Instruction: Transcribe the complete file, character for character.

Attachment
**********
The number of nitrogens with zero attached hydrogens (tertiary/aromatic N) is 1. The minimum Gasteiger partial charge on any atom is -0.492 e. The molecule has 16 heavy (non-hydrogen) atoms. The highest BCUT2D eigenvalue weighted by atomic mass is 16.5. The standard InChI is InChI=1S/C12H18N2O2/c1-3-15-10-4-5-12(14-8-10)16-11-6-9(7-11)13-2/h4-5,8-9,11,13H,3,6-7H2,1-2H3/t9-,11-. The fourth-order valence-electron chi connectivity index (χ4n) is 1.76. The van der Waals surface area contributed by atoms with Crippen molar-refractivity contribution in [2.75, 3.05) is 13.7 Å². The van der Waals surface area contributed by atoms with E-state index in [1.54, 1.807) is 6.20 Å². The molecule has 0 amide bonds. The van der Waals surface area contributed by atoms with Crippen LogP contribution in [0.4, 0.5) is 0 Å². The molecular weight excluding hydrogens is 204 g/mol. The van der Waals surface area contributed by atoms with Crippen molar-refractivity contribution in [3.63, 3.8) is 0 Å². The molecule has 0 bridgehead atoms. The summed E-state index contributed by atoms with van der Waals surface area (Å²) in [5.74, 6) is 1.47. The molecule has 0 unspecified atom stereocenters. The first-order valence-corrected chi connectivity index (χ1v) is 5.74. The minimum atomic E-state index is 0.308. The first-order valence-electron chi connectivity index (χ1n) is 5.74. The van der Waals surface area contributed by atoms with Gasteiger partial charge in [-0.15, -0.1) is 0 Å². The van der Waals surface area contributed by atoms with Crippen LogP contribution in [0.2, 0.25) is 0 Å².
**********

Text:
The number of nitrogens with zero attached hydrogens (tertiary/aromatic N) is 1. The minimum Gasteiger partial charge on any atom is -0.492 e. The molecule has 16 heavy (non-hydrogen) atoms. The highest BCUT2D eigenvalue weighted by atomic mass is 16.5. The standard InChI is InChI=1S/C12H18N2O2/c1-3-15-10-4-5-12(14-8-10)16-11-6-9(7-11)13-2/h4-5,8-9,11,13H,3,6-7H2,1-2H3/t9-,11-. The fourth-order valence-electron chi connectivity index (χ4n) is 1.76. The van der Waals surface area contributed by atoms with Crippen molar-refractivity contribution in [2.75, 3.05) is 13.7 Å². The van der Waals surface area contributed by atoms with E-state index in [1.54, 1.807) is 6.20 Å². The molecule has 0 amide bonds. The van der Waals surface area contributed by atoms with Crippen LogP contribution in [0.4, 0.5) is 0 Å². The molecular weight excluding hydrogens is 204 g/mol. The van der Waals surface area contributed by atoms with Crippen molar-refractivity contribution in [3.63, 3.8) is 0 Å². The molecule has 0 bridgehead atoms. The summed E-state index contributed by atoms with van der Waals surface area (Å²) in [5.74, 6) is 1.47. The molecule has 0 unspecified atom stereocenters. The first-order valence-corrected chi connectivity index (χ1v) is 5.74. The minimum atomic E-state index is 0.308. The first-order valence-electron chi connectivity index (χ1n) is 5.74. The van der Waals surface area contributed by atoms with Gasteiger partial charge in [-0.15, -0.1) is 0 Å². The van der Waals surface area contributed by atoms with Crippen LogP contribution in [0.2, 0.25) is 0 Å².